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Leslie Buck, designer of iconic paper cup with Greek motif, dies in NY

Leslie Buck, designer of New York City’s iconic blue-and-white coffee cup, died Monday at home Glen Cove, New York. He was 87 years old.
Before there was a Starbucks on every corner, New Yorkers would stop into one of the city’s many Greek-owned diners for their morning caffeine. They would most likely exit clutching Buck’s famous “Anthora Cup” filled with steaming coffee.
The cup has made appearances in New York City TV shows and movies, from “Law and Order”, to Al Pacino’s 1989 film “Sea of Love.” One of Buck’s daughters, Beverly Eisenoff, remembers sitting in the movie theater when she saw the cup stretched across the screen, “That’s my dad’s cup!” she yelled.
Angie Gorman, Director of Communications at Solo Cup Co., told CNN that Solo now owns Sherri Cup Co., where Buck first designed the cup in the early 1960s. The cup can still be custom ordered, but demand for the cup tapered off in the new century and Solo decided to officially discontinue the product from its catalog in 2006.
Born Laszlo Büch in present-day Ukraine in 1922, Buck arrived in America a refugee of Nazi Germany after World War II. He lost his parents to the Nazis, but he survived Auschwitz and Buchenwald. His daughter describes him as a self-made man, “He came here with nothing, no parents, no job, no savings. He had nothing.”
But that didn’t stop him. “Because of what he suffered in the concentration camps he was somebody who really believed in respecting humanity, really was about loving your neighbor and respecting your neighbor,” his daughter said.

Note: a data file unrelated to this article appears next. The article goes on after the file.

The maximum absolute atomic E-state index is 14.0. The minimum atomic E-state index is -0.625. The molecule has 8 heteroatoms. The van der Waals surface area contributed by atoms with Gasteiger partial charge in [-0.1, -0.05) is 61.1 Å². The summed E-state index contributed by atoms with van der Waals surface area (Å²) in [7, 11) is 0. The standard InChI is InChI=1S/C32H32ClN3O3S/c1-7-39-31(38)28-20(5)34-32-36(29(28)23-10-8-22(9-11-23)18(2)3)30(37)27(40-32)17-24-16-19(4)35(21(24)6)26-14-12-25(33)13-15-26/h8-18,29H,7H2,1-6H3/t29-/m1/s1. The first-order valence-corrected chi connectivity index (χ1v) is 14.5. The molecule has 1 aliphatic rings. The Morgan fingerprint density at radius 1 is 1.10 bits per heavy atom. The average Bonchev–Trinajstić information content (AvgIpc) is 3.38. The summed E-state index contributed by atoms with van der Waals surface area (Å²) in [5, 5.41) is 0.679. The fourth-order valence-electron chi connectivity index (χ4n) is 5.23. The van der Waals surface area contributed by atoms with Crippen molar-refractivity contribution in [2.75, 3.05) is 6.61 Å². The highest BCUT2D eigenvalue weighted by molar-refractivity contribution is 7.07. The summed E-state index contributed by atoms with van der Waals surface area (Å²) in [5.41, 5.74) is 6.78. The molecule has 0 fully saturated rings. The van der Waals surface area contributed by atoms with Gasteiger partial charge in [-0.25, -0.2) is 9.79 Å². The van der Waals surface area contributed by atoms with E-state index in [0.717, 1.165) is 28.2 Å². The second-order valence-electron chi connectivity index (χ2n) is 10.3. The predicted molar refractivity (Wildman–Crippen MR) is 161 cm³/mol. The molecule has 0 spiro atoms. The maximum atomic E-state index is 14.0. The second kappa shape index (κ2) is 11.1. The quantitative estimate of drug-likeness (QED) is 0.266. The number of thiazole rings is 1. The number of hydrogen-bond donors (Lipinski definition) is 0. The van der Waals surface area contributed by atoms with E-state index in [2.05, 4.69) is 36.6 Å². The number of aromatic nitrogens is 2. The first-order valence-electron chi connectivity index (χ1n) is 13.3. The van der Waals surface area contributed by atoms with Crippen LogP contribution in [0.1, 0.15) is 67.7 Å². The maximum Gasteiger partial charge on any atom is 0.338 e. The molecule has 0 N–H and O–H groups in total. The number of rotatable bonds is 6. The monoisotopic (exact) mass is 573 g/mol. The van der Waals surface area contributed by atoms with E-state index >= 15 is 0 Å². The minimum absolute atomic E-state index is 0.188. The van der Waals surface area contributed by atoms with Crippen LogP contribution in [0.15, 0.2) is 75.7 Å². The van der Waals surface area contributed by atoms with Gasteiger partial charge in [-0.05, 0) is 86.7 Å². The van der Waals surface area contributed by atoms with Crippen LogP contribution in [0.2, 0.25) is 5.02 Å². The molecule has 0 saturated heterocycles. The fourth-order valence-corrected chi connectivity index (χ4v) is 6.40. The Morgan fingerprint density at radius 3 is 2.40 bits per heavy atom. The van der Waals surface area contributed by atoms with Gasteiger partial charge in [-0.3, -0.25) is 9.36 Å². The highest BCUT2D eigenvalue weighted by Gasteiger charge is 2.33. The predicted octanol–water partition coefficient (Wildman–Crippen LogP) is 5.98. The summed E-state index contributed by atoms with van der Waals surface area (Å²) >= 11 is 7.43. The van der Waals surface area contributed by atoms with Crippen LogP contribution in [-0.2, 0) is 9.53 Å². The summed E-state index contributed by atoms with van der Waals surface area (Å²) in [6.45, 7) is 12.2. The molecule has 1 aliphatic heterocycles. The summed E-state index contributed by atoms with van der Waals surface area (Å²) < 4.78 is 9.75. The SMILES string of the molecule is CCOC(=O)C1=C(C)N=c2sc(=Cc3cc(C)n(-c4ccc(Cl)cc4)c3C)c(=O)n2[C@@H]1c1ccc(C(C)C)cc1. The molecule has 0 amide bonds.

It was this respect that led him to spend hours in the library, researching Greek history and design. He wanted to honor the heritage of the Greek diner owners who bought his products and gave him his livelihood.
His design features three steaming golden cups of coffee, and the essential phrase ‘We are happy to serve you” bordered by two Greek Amphora vases. Buck’s children say his Eastern European accent transformed “Amphora” to “Anthora,” and that’s how it’s known today.
When Buck retired in 1992, the company printed 10,000 cups for him and his family with a slight change. The cups said, “It was our pleasure to serve you,” as a farewell to the man who left his mark on the city that never sleeps.
When talking with CNN about the outpouring of attention and affection for her father following his death, Eisenoff described her father as incredibly humble, and impossible to buy presents for. “New York became his home when he left his home,” she says. “This is the best present to give my father. What he did his whole life matters to the city that became his home.”
Leslie Buck is survived by his wife, Ella, Eisenoff and another daughter, Linda Rush, his son Robert, his brother Eugene and four grandchildren.

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